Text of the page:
In the past 20 years, the proportion of induced births in Norway has doubled, according to figures from the Norwegian Institute of Public Health.

Norwegian Institute of Public Health:
Induced births have doubled in 20 years

In the past 20 years, the proportion of induced births in Norway has doubled, from under 14 per cent in 2004 to now almost 30 per cent of all births, according to the Norwegian Institute of Public Health.

The purpose of inducing labour after the due date is to prevent foetal deaths, writes the Norwegian Institute of Public Health (NIPH) (link in Norwegian).

The proportion of inductions after 40 weeks of gestation, which is full term, has risen from 15.2 per cent in the period 2004–2009 to 28.1 per cent in the period 2019–2023.

“In Norway, nearly 8,000 women pass week 41 and go into labour naturally. If these 8,000 women were to be induced as well, over 40 per cent of all pregnancies in Norway would be induced,” says researcher and chief physician Ferenc Macsali at NIPH.

Considerations for mother and child

In some pregnancies, there is a need to induce labour before the body is ready due to considerations for the mother or child.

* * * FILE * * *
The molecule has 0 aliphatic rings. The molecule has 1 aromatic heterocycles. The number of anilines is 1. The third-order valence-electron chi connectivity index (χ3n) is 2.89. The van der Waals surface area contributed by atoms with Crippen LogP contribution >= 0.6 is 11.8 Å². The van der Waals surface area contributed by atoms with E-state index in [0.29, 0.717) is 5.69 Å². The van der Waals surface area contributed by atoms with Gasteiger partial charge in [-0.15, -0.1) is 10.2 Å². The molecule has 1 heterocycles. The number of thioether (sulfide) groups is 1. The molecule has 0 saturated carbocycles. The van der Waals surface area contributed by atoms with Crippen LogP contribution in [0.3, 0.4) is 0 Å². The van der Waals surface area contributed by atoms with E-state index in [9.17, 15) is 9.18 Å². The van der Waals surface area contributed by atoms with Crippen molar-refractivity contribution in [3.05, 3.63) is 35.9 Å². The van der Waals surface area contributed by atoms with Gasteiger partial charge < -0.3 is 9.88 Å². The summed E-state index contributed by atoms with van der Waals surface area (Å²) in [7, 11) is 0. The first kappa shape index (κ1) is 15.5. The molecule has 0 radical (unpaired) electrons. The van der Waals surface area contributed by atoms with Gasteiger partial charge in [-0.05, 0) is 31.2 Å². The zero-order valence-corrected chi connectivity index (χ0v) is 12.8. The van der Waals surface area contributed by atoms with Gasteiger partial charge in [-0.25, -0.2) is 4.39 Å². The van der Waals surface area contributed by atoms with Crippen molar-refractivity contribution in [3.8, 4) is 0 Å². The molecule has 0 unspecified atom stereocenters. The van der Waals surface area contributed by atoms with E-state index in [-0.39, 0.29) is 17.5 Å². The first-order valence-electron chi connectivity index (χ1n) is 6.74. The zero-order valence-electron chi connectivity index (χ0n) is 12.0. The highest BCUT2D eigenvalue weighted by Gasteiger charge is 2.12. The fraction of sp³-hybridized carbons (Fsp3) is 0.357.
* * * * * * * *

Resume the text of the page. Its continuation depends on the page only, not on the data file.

Women with pre-eclampsia, diabetes, or other illnesses should be induced before the due date, according to national guidelines. This also applies to pregnancies where the foetus does not grow as expected.

At the same time, more induced births can lead to more caesarean sections or operative vaginal deliveries. There is also a higher proportion of women who experience significant bleeding.

“If more women are to be induced than current guidelines indicate, it will lead to a greater workload for already strained maternity wards,” says Macsali.

The age of first-time mothers is not increasing

For the first time in a long time, the age of first-time mothers in Norway is not increasing. The average age in 2023 remained at 30.2 years, the same as in 2022.

“The age of first-time mothers has increased slightly every year for the past 14 years. It’s positive that it’s not rising this year,” says chief physician Liv Cecilie Vestrheim Thomsen at NIPH (link in Norwegian).

The overall average age for all women giving birth, however, continues to increase, reaching 31.8 years in 2023.

“The increase in age among all mothers overall is due to older ages among women having their second, third, or fourth children,” she says.

Fewer twins

There are also fewer women giving birth to twins in Norway in the past 20 years. Last year, 715 women gave birth to twins, which represents only 1.4 per cent of all births in Norway.

Especially in Møre and Romsdal, in Western Norway, and in Nordland, twin births have declined. In 2023, 40 per cent fewer twins were born compared to 10 years ago.

According to NIPH, this is likely due to a decline in the number of twin births following assisted fertilisation (IVF). Whereas multiple eggs were previously inserted to increase the chances of conception, only one has been inserted in recent years.


Translated by Alette Bjordal Gjellesvik

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